Continuous Noninvasive Arterial Pressure Monitoring Using the Vascular Unloading Technique (CNAP System) in Obese Patients During Laparoscopic Bariatric Operations

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Increasing rates of obesity create new challenges for hemodynamic monitoring in the perioperative phase. Continuous monitoring of arterial pressure (AP) is important in severely obese patients who are at particular risk for cardiovascular complications. Innovative technologies for continuous noninvasive AP monitoring are now available. In this study, we aimed to compare continuous noninvasive AP measurements using the vascular unloading technique (CNAP system; CNSystems, Graz, Austria) compared with invasive AP measurements (radial arterial catheter) in severely obese patients during laparoscopic bariatric surgery.


In 29 severely obese patients (mean body mass index 48.1 kg/m2), we simultaneously recorded noninvasive and invasive AP measurements over a period of 45 minutes and averaged the measurements using 10-second episodes. We compared noninvasive (test method) and invasive (reference method) AP measurements using Bland-Altman analysis and 4-quadrant plot/concordance analysis (2-minute interval).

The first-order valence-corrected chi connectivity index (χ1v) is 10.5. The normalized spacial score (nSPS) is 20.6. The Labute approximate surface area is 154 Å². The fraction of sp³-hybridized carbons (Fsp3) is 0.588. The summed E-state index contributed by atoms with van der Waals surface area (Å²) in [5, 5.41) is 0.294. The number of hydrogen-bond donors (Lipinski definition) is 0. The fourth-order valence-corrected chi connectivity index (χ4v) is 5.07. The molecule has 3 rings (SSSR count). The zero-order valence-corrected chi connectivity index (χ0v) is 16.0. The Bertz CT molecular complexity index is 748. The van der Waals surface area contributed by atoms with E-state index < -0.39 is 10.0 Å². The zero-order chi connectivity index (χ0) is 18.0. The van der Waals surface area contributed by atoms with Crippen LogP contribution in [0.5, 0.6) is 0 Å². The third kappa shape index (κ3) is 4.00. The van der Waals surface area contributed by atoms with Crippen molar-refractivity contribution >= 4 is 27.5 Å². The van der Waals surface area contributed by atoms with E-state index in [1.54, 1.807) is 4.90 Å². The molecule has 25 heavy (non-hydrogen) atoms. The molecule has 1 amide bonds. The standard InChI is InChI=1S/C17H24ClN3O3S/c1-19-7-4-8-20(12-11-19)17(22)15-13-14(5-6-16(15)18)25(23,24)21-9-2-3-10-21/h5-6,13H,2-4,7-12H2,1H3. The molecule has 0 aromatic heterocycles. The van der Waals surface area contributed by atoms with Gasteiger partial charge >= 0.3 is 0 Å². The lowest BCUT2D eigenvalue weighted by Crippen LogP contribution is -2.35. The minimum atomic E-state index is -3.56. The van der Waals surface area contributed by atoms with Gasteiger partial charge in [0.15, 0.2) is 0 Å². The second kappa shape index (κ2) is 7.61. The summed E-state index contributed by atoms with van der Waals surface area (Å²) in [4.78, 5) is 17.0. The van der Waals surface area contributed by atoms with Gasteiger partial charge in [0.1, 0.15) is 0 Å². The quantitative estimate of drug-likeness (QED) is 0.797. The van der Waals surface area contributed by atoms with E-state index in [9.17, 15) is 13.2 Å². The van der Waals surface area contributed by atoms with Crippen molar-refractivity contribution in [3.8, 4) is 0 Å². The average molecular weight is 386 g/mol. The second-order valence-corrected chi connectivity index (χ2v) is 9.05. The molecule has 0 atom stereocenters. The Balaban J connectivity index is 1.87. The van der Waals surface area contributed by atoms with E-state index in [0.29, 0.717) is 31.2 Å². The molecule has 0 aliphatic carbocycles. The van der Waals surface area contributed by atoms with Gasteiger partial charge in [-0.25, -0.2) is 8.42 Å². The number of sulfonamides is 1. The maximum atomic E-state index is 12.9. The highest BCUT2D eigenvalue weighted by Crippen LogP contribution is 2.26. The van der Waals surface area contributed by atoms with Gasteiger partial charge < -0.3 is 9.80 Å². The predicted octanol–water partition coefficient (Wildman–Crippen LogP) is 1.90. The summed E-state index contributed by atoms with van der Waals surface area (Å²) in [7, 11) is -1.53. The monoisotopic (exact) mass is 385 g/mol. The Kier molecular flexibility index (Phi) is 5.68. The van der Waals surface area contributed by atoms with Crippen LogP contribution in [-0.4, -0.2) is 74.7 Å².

We observed a mean of the differences (±SD, 95% limits of agreement) between the AP values obtained by the CNAP system and the invasively assessed AP values of 7.9 mm Hg (±9.6 mm Hg, −11.2 to 27.0 mm Hg) for mean AP, 4.8 mm Hg (±15.8 mm Hg, −26.5 to 36.0 mm Hg) for systolic AP, and 9.5 mm Hg (±10.3 mm Hg, −10.9 to 29.9 mm Hg) for diastolic AP, respectively. The concordance rate was 97.5% for mean AP, 95.0% for systolic AP, and 96.7% for diastolic AP, respectively.


In the setting of laparoscopic bariatric surgery, continuous noninvasive AP monitoring with the CNAP system showed good trending capabilities compared with continuous invasive AP measurements obtained with a radial arterial catheter. However, absolute CNAP- and arterial catheter–derived AP values were not interchangeable.

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